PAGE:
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    I'm not a leather worker but here is my 2c worth. I grove before drilling (personal preference otherwise both sides look bad for me) and I use a tapered drill bit (Just grind one down). I use a drill press and a board as a backer. If my sheath is the fold over type I use the edge of the board so I can hold the sheath square, otherwise my holes wander off towards the edge. Another thing I have started doing is drilling just barley through or not quite through. Then once all my holes are drilled I cut my grove into the back. I find that hides some of my wandering drill holes
     
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  13. Icho-

    Icho- Staff Member

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    Jim. I made it. it cost me nothing accept about half an hour. Here's a pic.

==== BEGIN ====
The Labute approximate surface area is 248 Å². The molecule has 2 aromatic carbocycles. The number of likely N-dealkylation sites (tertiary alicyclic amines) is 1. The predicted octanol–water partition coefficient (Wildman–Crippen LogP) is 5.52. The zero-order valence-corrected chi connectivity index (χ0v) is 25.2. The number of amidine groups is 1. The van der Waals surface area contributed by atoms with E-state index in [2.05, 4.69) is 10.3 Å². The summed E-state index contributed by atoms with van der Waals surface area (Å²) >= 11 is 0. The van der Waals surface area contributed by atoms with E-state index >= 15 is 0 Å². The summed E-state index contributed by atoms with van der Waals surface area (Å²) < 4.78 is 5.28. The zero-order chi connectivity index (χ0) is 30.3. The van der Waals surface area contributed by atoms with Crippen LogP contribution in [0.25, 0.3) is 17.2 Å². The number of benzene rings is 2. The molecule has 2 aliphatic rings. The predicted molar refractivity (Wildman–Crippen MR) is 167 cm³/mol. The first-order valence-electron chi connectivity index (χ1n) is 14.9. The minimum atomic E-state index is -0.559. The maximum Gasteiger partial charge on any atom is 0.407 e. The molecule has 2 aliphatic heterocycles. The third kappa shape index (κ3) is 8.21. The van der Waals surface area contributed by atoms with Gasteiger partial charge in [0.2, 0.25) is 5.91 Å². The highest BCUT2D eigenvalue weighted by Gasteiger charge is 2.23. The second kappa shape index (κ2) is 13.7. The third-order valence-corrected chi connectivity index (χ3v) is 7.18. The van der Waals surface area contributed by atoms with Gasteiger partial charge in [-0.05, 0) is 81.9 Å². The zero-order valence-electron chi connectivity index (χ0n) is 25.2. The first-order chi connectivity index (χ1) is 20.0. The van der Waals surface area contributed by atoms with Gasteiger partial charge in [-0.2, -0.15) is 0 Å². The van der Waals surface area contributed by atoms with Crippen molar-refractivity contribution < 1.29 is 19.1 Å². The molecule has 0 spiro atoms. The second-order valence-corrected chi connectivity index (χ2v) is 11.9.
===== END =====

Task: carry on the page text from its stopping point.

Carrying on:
[​IMG]
     
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  14. Jim T

    Jim T Active Member

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    Wow, even your stitching pony looks like it's well crafted, Icho. You actually beveled the leather on the top clamp section. Forgive my ignorance, but what's the purpose of the wingnut at the base of the two arms?

    Jim T
     
  15. Icho-

    Icho- Staff Member

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    The clamp can rotate on the base incase you need a different angle while stitching. I haven't had to rotate it yet but i imagine the first time I do, if I ever do, I will be glad I can.
     
  16. Jim T

    Jim T Active Member

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    Brilliant!
     
  17. Icho-

    Icho- Staff Member

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    Thanks but it wasn't really my design in any way. I looked at the different designs online and at Tandy and just couldn't see myself paying $40+ so I bought some leather dye and other leather supplies instead and then made it while spending quality time with my wife. Lol.